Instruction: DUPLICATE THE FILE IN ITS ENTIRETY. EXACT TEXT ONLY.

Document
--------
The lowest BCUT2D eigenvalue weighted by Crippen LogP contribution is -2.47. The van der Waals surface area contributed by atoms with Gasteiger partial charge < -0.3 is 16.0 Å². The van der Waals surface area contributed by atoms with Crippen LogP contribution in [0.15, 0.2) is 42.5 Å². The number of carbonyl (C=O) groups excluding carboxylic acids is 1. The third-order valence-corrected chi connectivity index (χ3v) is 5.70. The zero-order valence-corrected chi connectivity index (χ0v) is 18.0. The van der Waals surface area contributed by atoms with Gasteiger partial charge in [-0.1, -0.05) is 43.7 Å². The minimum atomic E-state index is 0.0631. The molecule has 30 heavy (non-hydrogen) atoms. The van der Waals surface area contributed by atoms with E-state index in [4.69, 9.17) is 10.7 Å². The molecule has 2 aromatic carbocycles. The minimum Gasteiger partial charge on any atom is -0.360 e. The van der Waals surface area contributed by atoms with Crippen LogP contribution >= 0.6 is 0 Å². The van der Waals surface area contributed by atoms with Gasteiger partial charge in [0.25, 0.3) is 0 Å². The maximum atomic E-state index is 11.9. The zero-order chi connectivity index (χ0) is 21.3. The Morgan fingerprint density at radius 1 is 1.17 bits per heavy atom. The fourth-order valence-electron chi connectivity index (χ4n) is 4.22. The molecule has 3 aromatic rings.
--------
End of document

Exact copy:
The lowest BCUT2D eigenvalue weighted by Crippen LogP contribution is -2.47. The van der Waals surface area contributed by atoms with Gasteiger partial charge < -0.3 is 16.0 Å². The van der Waals surface area contributed by atoms with Crippen LogP contribution in [0.15, 0.2) is 42.5 Å². The number of carbonyl (C=O) groups excluding carboxylic acids is 1. The third-order valence-corrected chi connectivity index (χ3v) is 5.70. The zero-order valence-corrected chi connectivity index (χ0v) is 18.0. The van der Waals surface area contributed by atoms with Gasteiger partial charge in [-0.1, -0.05) is 43.7 Å². The minimum atomic E-state index is 0.0631. The molecule has 30 heavy (non-hydrogen) atoms. The van der Waals surface area contributed by atoms with E-state index in [4.69, 9.17) is 10.7 Å². The molecule has 2 aromatic carbocycles. The minimum Gasteiger partial charge on any atom is -0.360 e. The van der Waals surface area contributed by atoms with Crippen LogP contribution >= 0.6 is 0 Å². The van der Waals surface area contributed by atoms with Gasteiger partial charge in [0.25, 0.3) is 0 Å². The maximum atomic E-state index is 11.9. The zero-order chi connectivity index (χ0) is 21.3. The Morgan fingerprint density at radius 1 is 1.17 bits per heavy atom. The fourth-order valence-electron chi connectivity index (χ4n) is 4.22. The molecule has 3 aromatic rings.